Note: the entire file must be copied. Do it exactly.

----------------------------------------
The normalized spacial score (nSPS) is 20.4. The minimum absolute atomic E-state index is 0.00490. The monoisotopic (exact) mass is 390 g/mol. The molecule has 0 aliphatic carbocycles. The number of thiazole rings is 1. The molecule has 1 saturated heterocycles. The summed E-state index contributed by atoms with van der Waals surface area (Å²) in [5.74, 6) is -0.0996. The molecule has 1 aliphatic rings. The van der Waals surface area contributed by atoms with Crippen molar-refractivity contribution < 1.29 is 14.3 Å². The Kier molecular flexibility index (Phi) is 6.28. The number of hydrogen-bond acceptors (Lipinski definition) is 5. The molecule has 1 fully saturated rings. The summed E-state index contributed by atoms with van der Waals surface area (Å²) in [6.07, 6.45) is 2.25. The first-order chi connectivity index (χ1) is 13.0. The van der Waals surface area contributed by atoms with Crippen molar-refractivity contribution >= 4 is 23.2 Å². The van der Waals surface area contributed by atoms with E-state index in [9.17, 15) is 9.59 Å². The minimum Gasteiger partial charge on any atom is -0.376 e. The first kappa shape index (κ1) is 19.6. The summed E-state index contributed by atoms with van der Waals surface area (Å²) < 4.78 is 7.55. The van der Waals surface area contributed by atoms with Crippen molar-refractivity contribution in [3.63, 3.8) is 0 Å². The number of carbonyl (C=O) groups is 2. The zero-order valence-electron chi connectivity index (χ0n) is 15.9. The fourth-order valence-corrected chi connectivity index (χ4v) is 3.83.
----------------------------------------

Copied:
The normalized spacial score (nSPS) is 20.4. The minimum absolute atomic E-state index is 0.00490. The monoisotopic (exact) mass is 390 g/mol. The molecule has 0 aliphatic carbocycles. The number of thiazole rings is 1. The molecule has 1 saturated heterocycles. The summed E-state index contributed by atoms with van der Waals surface area (Å²) in [5.74, 6) is -0.0996. The molecule has 1 aliphatic rings. The van der Waals surface area contributed by atoms with Crippen molar-refractivity contribution < 1.29 is 14.3 Å². The Kier molecular flexibility index (Phi) is 6.28. The number of hydrogen-bond acceptors (Lipinski definition) is 5. The molecule has 1 fully saturated rings. The summed E-state index contributed by atoms with van der Waals surface area (Å²) in [6.07, 6.45) is 2.25. The first-order chi connectivity index (χ1) is 13.0. The van der Waals surface area contributed by atoms with Crippen molar-refractivity contribution >= 4 is 23.2 Å². The van der Waals surface area contributed by atoms with E-state index in [9.17, 15) is 9.59 Å². The minimum Gasteiger partial charge on any atom is -0.376 e. The first kappa shape index (κ1) is 19.6. The summed E-state index contributed by atoms with van der Waals surface area (Å²) < 4.78 is 7.55. The van der Waals surface area contributed by atoms with Crippen molar-refractivity contribution in [3.63, 3.8) is 0 Å². The number of carbonyl (C=O) groups is 2. The zero-order valence-electron chi connectivity index (χ0n) is 15.9. The fourth-order valence-corrected chi connectivity index (χ4v) is 3.83.